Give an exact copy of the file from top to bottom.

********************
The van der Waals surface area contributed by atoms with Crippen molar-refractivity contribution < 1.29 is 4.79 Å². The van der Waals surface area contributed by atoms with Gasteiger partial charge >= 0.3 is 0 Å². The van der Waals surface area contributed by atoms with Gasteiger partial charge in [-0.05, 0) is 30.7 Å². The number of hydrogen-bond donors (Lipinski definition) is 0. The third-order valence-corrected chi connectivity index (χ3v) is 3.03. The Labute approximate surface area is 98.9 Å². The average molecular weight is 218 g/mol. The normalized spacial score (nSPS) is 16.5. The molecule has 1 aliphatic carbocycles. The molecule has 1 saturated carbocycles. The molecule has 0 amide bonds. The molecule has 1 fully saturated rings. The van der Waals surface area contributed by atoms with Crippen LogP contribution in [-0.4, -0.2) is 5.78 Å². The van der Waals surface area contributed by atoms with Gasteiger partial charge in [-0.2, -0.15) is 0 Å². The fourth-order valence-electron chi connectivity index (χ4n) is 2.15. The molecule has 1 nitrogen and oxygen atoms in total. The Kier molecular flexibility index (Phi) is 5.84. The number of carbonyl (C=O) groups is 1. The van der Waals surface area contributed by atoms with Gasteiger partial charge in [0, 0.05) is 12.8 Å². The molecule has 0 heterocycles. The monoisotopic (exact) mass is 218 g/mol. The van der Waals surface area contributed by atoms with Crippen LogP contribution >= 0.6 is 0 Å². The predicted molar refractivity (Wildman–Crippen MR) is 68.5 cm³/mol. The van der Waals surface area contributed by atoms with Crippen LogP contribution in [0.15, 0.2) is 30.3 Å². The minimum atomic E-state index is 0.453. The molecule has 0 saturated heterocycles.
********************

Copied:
The van der Waals surface area contributed by atoms with Crippen molar-refractivity contribution < 1.29 is 4.79 Å². The van der Waals surface area contributed by atoms with Gasteiger partial charge >= 0.3 is 0 Å². The van der Waals surface area contributed by atoms with Gasteiger partial charge in [-0.05, 0) is 30.7 Å². The number of hydrogen-bond donors (Lipinski definition) is 0. The third-order valence-corrected chi connectivity index (χ3v) is 3.03. The Labute approximate surface area is 98.9 Å². The average molecular weight is 218 g/mol. The normalized spacial score (nSPS) is 16.5. The molecule has 1 aliphatic carbocycles. The molecule has 1 saturated carbocycles. The molecule has 0 amide bonds. The molecule has 1 fully saturated rings. The van der Waals surface area contributed by atoms with Crippen LogP contribution in [-0.4, -0.2) is 5.78 Å². The van der Waals surface area contributed by atoms with Gasteiger partial charge in [-0.2, -0.15) is 0 Å². The fourth-order valence-electron chi connectivity index (χ4n) is 2.15. The molecule has 1 nitrogen and oxygen atoms in total. The Kier molecular flexibility index (Phi) is 5.84. The number of carbonyl (C=O) groups is 1. The van der Waals surface area contributed by atoms with Gasteiger partial charge in [0, 0.05) is 12.8 Å². The molecule has 0 heterocycles. The monoisotopic (exact) mass is 218 g/mol. The van der Waals surface area contributed by atoms with Crippen LogP contribution >= 0.6 is 0 Å². The predicted molar refractivity (Wildman–Crippen MR) is 68.5 cm³/mol. The van der Waals surface area contributed by atoms with Crippen LogP contribution in [0.15, 0.2) is 30.3 Å². The minimum atomic E-state index is 0.453. The molecule has 0 saturated heterocycles.